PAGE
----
From Geographical to Digital Boundaries

It is widely accepted that we are now living the Fourth Industrial Revolution of Industry 4.0 as it’s popularly called. A quick recap – The First Industrial Revolution started at the end of the 18th century to the beginning of the 19th. The biggest changes came in the industries in the form of mechanization. At the time, people witnessed massive extraction of coal along with the significant invention of the steam engine that created a new type of energy that later on helped speed up the manufacturing of railroads, thus accelerating economies. The Second Industrial Revolution came almost a century later. It started at the end of the 19th century, with massive technological advancements in industries that helped the emergence of a new source of energy—electricity, gas, and oil. This revolution resulted in the creation of the internal combustion engine that started to reach its full potential. Another century passes, and we bear witness to the Third Industrial Revolution. This phase brought forth the rise of electronics, telecommunications and, of course, computers. The third industrial revolution opened the doors to space expeditions, research, and biotechnology through the new technologies.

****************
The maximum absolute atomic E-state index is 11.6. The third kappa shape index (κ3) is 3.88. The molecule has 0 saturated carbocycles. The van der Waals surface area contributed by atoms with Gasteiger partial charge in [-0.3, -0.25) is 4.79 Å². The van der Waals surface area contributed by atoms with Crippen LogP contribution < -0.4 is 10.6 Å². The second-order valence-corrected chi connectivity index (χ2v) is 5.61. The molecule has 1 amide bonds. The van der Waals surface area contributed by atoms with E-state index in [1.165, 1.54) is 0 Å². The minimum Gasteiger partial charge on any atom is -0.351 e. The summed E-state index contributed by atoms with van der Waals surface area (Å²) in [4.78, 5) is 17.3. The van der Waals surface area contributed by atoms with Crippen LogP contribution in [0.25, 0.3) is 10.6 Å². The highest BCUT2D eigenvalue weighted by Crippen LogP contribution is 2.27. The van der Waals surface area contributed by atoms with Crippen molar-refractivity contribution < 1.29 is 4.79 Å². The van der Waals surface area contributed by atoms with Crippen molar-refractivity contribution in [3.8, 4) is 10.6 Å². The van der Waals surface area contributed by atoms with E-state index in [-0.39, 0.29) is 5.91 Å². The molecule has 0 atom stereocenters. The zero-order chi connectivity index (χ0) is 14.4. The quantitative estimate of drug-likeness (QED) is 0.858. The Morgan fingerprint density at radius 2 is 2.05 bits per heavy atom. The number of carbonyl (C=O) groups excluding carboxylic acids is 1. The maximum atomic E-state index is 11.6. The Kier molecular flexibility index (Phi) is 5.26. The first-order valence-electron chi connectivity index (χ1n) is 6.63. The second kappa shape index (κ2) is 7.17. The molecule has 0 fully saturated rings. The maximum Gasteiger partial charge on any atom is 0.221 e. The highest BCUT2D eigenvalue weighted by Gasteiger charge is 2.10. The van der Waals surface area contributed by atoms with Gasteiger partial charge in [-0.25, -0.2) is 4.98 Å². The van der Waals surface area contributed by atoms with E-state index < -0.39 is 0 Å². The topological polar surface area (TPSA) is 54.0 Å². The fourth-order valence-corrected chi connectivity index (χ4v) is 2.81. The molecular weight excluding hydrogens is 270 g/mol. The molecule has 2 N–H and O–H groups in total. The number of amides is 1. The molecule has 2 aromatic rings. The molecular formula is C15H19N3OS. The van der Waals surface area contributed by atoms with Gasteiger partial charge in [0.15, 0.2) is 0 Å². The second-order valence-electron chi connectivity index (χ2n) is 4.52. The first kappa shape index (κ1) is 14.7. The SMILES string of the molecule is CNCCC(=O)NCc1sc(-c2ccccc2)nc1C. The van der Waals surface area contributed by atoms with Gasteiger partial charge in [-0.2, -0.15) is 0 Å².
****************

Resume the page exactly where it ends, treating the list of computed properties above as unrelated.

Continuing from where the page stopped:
Industry 4.0 is admittedly a revolution that is happening right now We are experiencing it every day, and its magnitude is yet unknown. Industry 4.0 started at the dawn of the third millennium with the one thing everyone uses every day—the Internet. This revolution combines digitalization with automation (from the third revolution). Let’s park it here for a moment.

Marketers often use the term – Gen Y. For the record, Gen Y includes people born between 1982 and 1994 and use technology as part of their everyday lives. They are also called as Digital natives. Generation Y is the first generation to grow up with the internet, cell phones and digital communication. These people are comfortable learning and using the latest software releases in the workplace. They may find it easier to learn new software, such as shared chat platforms.

The World Economic Forum says that there are 1.8 million Gen Y consumers in the world today comprising of about 23% of the total world population. Asia is home to about 25% of them. Africa has 278 million, South America about 155 million, North America 76 million and EU has 148 Gen Y citizens.

With the Industry 4.0 phase and the spread of Gen Y (a.k.a. technology citizens) around the world, the obvious connection is very simple. The average Gen Y does not purchase goods or services from the nearest mom and pop store. With all the screen based technology at their disposal, they can shop virtually from anywhere in the world, pay using online media and have it shipped to them (provided supply and distribution chains are established)

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